Open-records dispute centers on lethal drugs
Ohio’s prison system must produce records about lethal drugs it wants shielded from public view for justices on the state Supreme Court to review privately as part of an open records dispute, the court ruled.
At issue is a lawyer’s request for multiple records about Ohio’s lethal injection drugs, including who made them and when they expire, and whether a state secrecy law prohibits that information from release.
The high court ordered the Department of Rehabilitation and Correction on Dec. 29 to provide the records for justices to review within 10 days.
Among other disputed documents are correspondence related to Ohio’s efforts to obtain those drugs, and correspondence from the prison system to or from any manufacturers.
The open records complaint was brought on behalf of Elizabeth Ochs, a Denver lawyer whose firm, Hogan Lovells, previously represented a Virginia death row inmate challenging the constitutionality of that state’s lethal drugs. Killer Ricky Gray was executed in January 2017 for killing a family in 2006.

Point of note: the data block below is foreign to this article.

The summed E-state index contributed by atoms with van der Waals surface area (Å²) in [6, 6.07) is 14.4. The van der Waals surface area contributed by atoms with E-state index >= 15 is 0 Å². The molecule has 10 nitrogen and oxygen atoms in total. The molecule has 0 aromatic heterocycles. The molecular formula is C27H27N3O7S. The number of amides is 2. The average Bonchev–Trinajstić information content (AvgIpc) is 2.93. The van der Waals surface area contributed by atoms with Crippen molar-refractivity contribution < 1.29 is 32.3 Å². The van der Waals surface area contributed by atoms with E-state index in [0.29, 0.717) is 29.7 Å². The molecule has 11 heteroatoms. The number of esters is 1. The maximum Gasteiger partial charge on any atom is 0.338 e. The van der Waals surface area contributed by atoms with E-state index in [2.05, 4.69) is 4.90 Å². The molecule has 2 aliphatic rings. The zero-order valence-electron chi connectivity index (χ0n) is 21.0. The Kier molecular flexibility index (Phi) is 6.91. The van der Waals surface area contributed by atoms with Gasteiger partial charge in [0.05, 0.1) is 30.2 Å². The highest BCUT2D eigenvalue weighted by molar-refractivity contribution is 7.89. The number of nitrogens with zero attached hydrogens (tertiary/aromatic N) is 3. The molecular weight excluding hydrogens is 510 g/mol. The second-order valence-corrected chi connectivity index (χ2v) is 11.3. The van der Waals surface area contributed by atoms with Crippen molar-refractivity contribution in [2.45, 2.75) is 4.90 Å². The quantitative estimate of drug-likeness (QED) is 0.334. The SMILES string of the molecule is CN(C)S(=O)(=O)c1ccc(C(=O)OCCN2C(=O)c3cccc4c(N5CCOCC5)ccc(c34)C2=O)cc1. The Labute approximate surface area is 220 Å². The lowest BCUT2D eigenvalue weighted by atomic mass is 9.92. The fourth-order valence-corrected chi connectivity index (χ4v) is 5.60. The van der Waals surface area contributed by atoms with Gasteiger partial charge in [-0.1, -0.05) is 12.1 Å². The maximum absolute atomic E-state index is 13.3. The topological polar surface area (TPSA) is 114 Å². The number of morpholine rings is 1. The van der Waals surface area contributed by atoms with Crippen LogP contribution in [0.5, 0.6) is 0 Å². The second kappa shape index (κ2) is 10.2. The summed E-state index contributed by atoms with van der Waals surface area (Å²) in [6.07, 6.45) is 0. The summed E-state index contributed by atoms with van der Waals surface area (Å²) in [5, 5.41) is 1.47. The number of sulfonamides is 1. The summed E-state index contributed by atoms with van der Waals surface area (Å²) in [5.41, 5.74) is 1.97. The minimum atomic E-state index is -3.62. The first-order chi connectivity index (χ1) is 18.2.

Drug companies providing lethal drugs to Ohio must apply to the state to receive confidentiality under the secrecy law, but Ohio hasn’t provided any evidence it received such a request from any drug maker, Cincinnati attorney John Greiner, representing Ochs, said in a court filing last year.
In a twist, two drug makers have joined the lawsuit to urge the records’ release. Both produce the kind of drugs used by Ohio to put inmates to death.
Illinois-based Fresenius Kabi USA makes midazolam, rocuronium bromide and potassium chloride. New Jersey-based Sandoz Inc. produces rocuronium bromide. Both companies oppose the use of their drugs in executions. It’s unknown if the companies’ products are among the supplies of drugs Ohio has obtained.
Because the companies have not asked for confidentiality, the records should be produced, an attorney for both firms argued in a July 10 filing with the state Supreme Court.
“Any refusal by the state to disclose the manufacturers of its lethal injection drugs directly undermines the manufacturers’ interests, impeding their ability to preserve the integrity of their contracts,” the companies said.
The state argues it provided the lethal injection records sought by Ochs more than a year ago and explained the parts of Ohio law that allowed some records to be shielded.
Records obtained by The Associated Press last year show Ohio has been able to replenish part of its lethal drug supply in recent months, and could carry out nearly 20 additional executions under certain conditions.